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The Psychology of Laughter

“There are two things that don’t have to mean anything; one is music, and the other is laughter.”

Immanuel Kant

The psychology of laughter

UCLA professor of cognitive neuroscience Sophie Scott explains the psychology behind laughter. She starts off by explaining how during states of high emotional arousal (whether joy or pain) we often use non-verbal sounds to communicate our feelings.

For example, while angry we may scream or yell. Laughter is another one of these non-verbal sounds. It is typically seen as an expression of happiness, joy, surprise, and sometimes even stress. It has also been shown to play a very universal role throughout other cultures to facilitate social bonding, as well as within other species. For example, scientists have found laughter among chimpanzees, bonobos, and some argue even rats (and as you will see below: penguins too!)

Tickling is one of the most basic stimuli that causes laughter. Dr. Scott explains that it may be an evolutionary mechanism designed to facilitate social bonding between mother and child.

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50 Tips to Maximize Productivity


Here are commonsense yet practical tips on how we can maximize productivity in our daily lives. Try out some of these for yourself and discover which ones work best for you.

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Equanimity, Impermanence, Non-Duality, and Emotional Balance

A stream-of-conscious contemplation into the nature of equanimity and emotional balance.

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Know Your Passion: 5 Identifiers of What Makes You Really Tick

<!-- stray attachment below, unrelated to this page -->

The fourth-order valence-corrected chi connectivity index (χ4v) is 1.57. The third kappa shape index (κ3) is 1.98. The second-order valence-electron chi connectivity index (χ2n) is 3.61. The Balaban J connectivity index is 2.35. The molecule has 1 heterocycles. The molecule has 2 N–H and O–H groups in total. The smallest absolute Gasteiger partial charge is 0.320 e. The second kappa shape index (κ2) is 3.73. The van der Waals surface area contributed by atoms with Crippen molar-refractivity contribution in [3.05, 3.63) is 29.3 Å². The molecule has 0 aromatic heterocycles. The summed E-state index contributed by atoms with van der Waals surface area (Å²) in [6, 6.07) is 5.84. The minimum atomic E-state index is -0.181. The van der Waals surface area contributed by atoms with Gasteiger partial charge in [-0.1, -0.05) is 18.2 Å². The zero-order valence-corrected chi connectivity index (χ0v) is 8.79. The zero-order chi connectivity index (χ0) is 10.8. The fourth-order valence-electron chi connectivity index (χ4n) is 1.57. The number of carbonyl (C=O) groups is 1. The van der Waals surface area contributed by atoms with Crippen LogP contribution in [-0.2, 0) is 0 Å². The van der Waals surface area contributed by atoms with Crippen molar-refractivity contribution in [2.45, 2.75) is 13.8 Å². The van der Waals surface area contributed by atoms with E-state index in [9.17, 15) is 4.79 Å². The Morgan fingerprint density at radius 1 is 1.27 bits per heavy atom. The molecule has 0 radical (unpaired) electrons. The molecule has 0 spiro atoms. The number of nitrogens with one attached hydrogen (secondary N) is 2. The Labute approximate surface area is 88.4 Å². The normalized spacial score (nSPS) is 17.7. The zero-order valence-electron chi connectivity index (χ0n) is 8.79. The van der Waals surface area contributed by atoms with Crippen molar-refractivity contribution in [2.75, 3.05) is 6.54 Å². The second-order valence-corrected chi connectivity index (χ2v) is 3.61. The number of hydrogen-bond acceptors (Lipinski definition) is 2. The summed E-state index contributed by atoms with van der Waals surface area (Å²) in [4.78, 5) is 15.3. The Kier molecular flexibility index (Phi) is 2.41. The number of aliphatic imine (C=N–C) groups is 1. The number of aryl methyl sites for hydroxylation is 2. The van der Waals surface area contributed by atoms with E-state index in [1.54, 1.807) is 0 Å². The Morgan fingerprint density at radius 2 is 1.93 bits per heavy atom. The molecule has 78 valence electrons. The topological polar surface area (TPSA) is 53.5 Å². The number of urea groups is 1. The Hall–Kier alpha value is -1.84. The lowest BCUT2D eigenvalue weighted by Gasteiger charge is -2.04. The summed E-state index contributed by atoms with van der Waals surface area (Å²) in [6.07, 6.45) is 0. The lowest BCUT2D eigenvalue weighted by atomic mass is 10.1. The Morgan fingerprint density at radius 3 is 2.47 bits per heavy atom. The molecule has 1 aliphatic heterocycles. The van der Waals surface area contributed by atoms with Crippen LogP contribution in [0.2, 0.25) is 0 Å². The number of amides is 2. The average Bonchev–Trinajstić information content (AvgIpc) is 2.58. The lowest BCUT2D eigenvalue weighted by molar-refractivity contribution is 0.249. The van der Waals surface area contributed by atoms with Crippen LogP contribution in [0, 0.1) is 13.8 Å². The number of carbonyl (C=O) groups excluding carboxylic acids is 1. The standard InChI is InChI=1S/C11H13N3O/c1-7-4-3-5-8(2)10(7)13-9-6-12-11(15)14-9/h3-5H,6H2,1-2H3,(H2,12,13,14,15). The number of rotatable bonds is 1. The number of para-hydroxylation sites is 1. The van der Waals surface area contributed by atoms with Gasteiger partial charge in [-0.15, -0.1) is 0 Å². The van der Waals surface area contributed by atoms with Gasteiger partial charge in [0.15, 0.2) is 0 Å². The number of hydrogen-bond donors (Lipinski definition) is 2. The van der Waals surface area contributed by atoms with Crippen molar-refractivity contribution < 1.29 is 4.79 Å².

How do you know when you’ve found a passion of yours? Maybe you just feel it, or maybe it’s not always clear. Sometimes you need to dig in a little, try it out, and see if it fits. Other times you know immediately.

Here are 5 key identifiers that are true for almost any passion:

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Money On My Mind: Tips for Financial Wellness

One clinical psychologist in Atlanta recently wrote a call to action (PDF) saying money has become an unhealthy taboo in psychotherapy.

The main point of the essay was to say that financial troubles, especially in a rough economy, can become great sources of stress, anxiety, and depression for many individuals; and this can often be an overlooked aspect of mental health. In addition to stresses and anxieties, many individuals develop dysfunctional attitudes toward money, some of which could be considered forms of mental disorders, now coined “money disorders.”

Klontz and Klontz suggested a range of possible money-related disorders in their book Money Over Mind. These included money-worshiping, rooted in the belief that more money provides the answers, which can lead to such behaviors as overspending, compulsive buying, unreasonable risk-taking with money, pathological gambling, hoarding, and workaholism; and money-avoidance, which includes “behaviors such as financial denial, where denial is used to defend against or minimize money problems, or financial rejection where feelings of guilt or unworthiness are associated with money.” Avoidance disorders can also include under spending and excessive risk-aversion.

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